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Search Tools Analysis

Search Suggestions: Leveraging Human Judgment

Search engines use statistical and lexical analysis to match query terms to indexed text, but often, human judgment is more effective. Many search queries are for names, items or even ID numbers. For the most frequent queries, manually identifying the best page or pages, and presenting these the search results as suggestions avoids any need to tweak the algorithm, while still generating excellent results.

Adding human understanding to makes the results more useful for the common cases, while the search engine's dynamic retrieval and relevance functions handle the unique and unusual search terms.

Eight Principles for Good Search Suggestions, analysis by Avi Rappoport,


Dell does a pretty good job of this: they make sure that a bunch of appropriate introductory pages show up when users type the query "linux" on their site. As shown the example below, if they had not done that, the search engine would have shown them only the Large Business Linux pages first, and people in other situations would have thought that there was no Linux solution for them.

Another way to approach this is to consider the most common searches on a site as candidates for a Knowledge Base, and the manual links in the search results as pointers into that database or FAQ.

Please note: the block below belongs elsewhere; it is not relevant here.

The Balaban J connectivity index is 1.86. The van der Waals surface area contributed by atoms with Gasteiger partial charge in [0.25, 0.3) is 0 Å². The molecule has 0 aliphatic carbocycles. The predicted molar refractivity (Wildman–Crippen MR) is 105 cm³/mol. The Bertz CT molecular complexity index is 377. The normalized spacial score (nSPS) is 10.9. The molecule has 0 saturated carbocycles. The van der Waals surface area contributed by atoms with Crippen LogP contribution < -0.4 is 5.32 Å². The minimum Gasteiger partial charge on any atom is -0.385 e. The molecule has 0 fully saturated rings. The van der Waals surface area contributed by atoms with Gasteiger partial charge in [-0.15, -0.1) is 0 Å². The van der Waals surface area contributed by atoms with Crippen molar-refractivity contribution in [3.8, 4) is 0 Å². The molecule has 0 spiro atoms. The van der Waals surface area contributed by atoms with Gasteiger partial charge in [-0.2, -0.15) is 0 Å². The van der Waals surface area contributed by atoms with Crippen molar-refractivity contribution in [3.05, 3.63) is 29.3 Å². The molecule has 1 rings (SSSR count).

The 2001 Forrester Search Report quotes a telecom company site administrator as saying "About half of our visitors come to the site looking for a specific product." When a site visitor searches by a code, such as an error message or product ID, the search engine should recognize the pattern and make sure that the appropriate types of pages, such as product specs, troubleshooting or FAQs, come first in the search results.

For example, at the Sharp USA site, searching for a laser printer using Atomz search and promote tools brings up a special offer:

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Examples of Sites with Suggestions


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